Urea decomposition and HNCO hydrolysis studied over titanium dioxide, Fe-Beta and gamma-Alumina
Journal article, 2011

The catalytic effect of titanium dioxide, Fe-Beta, gamma-Alumina, on the thermal decomposition of urea and hydrolysis of HNCO, was investigated using differential scanning calorimetry (DSC) and mass spectrometry (MS). The catalytic materials were coated on cordierite substrates and a pure cordierite sample was also used for comparison. The urea was administered by impregnating the monoliths with an urea/water solution. The experiments were performed using a constant heating rate of 10 K/min and over a temperature range of 25-500 degrees C. A sweep gas flow rate of 80 mL/min of either dry or humid Ar was used. The results show that TiO(2) is the best hydrolysis catalyst. Fe-Beta showed a very large ammonia production, due to selective adsorption of urea during the impregnation of the monolith in the urea solution. One experiment with lower flow, higher urea loading and increased ramp speed conducted in dry Ar over TiO(2) showed a large formation of biproducts. This experiment was repeated in the presence of water and this decreased the formation of CYA and biuret significantly. The reason for this is the effective hydrolysis of the HNCO over titania, which hindered the bi-product formation.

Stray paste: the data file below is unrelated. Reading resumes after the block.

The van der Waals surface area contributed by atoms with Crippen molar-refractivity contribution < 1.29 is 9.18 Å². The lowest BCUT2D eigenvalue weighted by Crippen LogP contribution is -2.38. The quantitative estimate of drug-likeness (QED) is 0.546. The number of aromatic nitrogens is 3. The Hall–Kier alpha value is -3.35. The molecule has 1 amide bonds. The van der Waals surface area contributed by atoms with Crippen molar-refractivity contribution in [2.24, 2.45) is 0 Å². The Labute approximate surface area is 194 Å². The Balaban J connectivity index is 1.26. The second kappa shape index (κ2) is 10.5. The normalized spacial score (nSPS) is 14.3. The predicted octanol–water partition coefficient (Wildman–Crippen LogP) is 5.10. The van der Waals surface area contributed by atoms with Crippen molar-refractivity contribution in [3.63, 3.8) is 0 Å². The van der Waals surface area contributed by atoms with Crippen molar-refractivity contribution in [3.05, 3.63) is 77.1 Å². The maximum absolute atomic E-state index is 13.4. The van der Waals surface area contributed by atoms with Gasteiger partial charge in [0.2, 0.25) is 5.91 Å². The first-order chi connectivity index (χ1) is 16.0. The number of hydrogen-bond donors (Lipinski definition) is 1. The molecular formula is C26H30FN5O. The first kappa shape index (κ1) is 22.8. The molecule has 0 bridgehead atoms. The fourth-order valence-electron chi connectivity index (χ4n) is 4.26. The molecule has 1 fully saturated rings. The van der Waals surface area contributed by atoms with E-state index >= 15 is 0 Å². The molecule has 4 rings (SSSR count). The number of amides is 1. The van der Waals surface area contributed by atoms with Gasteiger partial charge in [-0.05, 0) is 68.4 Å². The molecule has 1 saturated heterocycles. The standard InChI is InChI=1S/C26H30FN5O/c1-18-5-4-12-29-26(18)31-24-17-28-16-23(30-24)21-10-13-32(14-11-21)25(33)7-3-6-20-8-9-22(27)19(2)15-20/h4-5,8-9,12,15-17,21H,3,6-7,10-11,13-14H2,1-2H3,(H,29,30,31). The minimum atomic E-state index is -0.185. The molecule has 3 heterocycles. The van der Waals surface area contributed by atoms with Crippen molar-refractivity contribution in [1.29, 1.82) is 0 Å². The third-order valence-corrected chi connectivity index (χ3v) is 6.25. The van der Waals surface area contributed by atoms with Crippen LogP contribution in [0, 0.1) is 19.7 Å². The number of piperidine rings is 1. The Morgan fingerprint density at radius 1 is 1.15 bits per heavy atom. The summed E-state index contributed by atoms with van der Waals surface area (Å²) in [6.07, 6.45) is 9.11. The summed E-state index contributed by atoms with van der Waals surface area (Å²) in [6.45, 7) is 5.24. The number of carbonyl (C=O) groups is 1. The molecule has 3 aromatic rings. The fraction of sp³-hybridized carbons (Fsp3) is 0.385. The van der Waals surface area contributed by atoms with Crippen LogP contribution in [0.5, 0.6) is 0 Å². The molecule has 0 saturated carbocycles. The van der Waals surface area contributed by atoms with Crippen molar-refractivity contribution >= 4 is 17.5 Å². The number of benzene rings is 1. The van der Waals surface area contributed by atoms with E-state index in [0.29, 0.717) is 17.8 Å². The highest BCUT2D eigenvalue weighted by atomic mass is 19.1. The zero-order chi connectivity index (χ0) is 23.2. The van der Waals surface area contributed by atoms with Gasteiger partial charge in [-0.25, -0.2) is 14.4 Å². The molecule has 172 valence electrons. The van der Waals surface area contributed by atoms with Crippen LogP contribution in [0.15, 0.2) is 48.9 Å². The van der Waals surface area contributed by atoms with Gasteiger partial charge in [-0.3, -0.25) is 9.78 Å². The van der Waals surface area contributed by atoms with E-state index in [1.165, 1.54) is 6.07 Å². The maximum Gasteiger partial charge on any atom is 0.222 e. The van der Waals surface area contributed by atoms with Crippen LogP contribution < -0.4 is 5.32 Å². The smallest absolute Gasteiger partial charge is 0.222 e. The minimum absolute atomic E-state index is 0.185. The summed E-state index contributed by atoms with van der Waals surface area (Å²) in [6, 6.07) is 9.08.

diesel-engine

MS

CYA

Fe-Beta

scr catalysts

TiO(2)

thermal-decomposition

gamma-Al(2)O(3)

SCR

nox

Urea decomposition

performance

adsorption

Micro-calorimetry

HNCO hydrolysis

selective catalytic-reduction

Biuret

Zeolite

emissions

low-temperatures

metal-exchanged zeolites

Author

Andreas Lundström

Chalmers, Chemical and Biological Engineering, Chemical Reaction Engineering

Competence Centre for Catalysis (KCK)

T. Snelling

Chalmers

P. Morsing

Pär Gabrielsson

E. Senar

Louise Olsson

Competence Centre for Catalysis (KCK)

Chalmers, Chemical and Biological Engineering, Chemical Reaction Engineering

Applied Catalysis B: Environmental

0926-3373 (ISSN) 1873-3883 (eISSN)

Vol. 106 3-4 273-279

Areas of Advance

Transport

Energy

Materials Science

Subject Categories

Chemical Sciences

DOI

10.1016/j.apcatb.2011.05.010

More information

Latest update

9/10/2018